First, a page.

Two For One! 1966 Ford Galaxies

A twofer! That’s right, get two 1966 Ford Galaxies for the price of one. Where? Ashtabula, Ohio and listed here on Facebook Marketplace for $4,000. I can’t tell you a lot about these Galaxies because there are only four images and little text to describe them. So, let’s take a shot at it.

Galaxie #1 is a two-door hardtop which originally had a 289 CI V8 engine. The seller claims, “which is out I was going to rebuild it decided not to don’t have time but I do have other engines more 390/429/460/352/400 modified and automatic transmission”. So no, it doesn’t run, you’ll have to come up with an engine and it sounds like a transmission too. There is no reference to the interior or the overall condition of the body, frame, suspension, etc. The three images show a body that actually looks to be in pretty good shape but sitting outside on grass and dirt is not going to help with the cause. This hardtop may have some further use in terms of roadability and being able to be brought back to life but it may be destined as a “parts only” candidate too. There is not enough information here to know for sure.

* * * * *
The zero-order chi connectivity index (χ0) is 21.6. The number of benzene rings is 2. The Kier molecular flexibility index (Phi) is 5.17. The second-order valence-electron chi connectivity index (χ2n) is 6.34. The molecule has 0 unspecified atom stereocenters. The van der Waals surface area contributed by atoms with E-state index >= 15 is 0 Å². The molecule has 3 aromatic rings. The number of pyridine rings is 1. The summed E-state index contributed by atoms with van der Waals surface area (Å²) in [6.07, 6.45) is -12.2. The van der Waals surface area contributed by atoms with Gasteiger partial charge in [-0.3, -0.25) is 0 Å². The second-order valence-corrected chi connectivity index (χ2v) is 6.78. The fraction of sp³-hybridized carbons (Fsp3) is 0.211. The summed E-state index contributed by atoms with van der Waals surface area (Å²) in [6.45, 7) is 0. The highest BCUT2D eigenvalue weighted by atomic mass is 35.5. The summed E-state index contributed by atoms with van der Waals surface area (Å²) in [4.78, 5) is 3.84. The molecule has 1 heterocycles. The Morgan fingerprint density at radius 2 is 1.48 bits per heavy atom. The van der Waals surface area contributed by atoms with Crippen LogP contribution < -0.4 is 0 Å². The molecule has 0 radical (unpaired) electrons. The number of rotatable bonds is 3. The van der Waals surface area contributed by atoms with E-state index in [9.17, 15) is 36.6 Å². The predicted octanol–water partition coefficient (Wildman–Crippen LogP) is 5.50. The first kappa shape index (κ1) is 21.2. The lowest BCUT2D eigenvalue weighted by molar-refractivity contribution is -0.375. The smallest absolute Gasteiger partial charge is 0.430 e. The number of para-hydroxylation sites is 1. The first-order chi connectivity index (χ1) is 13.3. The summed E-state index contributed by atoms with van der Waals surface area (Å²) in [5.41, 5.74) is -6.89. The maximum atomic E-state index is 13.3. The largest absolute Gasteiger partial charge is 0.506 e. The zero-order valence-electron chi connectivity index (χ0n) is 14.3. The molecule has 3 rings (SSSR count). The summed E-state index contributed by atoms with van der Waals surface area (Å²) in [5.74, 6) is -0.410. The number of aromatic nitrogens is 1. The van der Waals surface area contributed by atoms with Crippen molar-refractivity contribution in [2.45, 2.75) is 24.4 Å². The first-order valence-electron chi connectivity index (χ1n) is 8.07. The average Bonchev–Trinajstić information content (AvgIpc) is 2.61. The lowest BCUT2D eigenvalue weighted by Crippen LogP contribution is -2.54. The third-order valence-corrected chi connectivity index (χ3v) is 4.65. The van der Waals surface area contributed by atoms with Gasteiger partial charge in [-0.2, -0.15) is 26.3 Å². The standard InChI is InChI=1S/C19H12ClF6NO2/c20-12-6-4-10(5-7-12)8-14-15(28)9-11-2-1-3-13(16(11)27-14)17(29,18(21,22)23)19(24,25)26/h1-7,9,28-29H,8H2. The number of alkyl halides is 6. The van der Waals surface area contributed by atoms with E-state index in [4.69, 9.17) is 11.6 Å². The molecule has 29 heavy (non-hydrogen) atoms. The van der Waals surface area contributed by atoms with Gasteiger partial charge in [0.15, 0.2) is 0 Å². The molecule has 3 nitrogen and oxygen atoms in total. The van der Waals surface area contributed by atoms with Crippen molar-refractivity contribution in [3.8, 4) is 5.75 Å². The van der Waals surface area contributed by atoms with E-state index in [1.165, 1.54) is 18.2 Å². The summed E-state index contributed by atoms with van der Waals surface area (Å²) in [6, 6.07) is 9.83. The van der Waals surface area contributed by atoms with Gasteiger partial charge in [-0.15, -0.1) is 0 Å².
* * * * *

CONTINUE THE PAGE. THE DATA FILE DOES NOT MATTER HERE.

Galaxie #2 is a convertible which is equipped with a 390 CI V8. It’s really hard to tell exactly what it is as it is buried under a mountain of stuff. I actually spent more time looking at the stuff then I did the car because there is so little of the car visible. Generally, a 390 V8 equipped ’66 Galaxie convertible is going to be a collectible draw but not in this case. The way the seller has this convertible presented creates more of a, “Move along, nothing here to see” scenario than will it engender any real interest on the part of a potential buyer.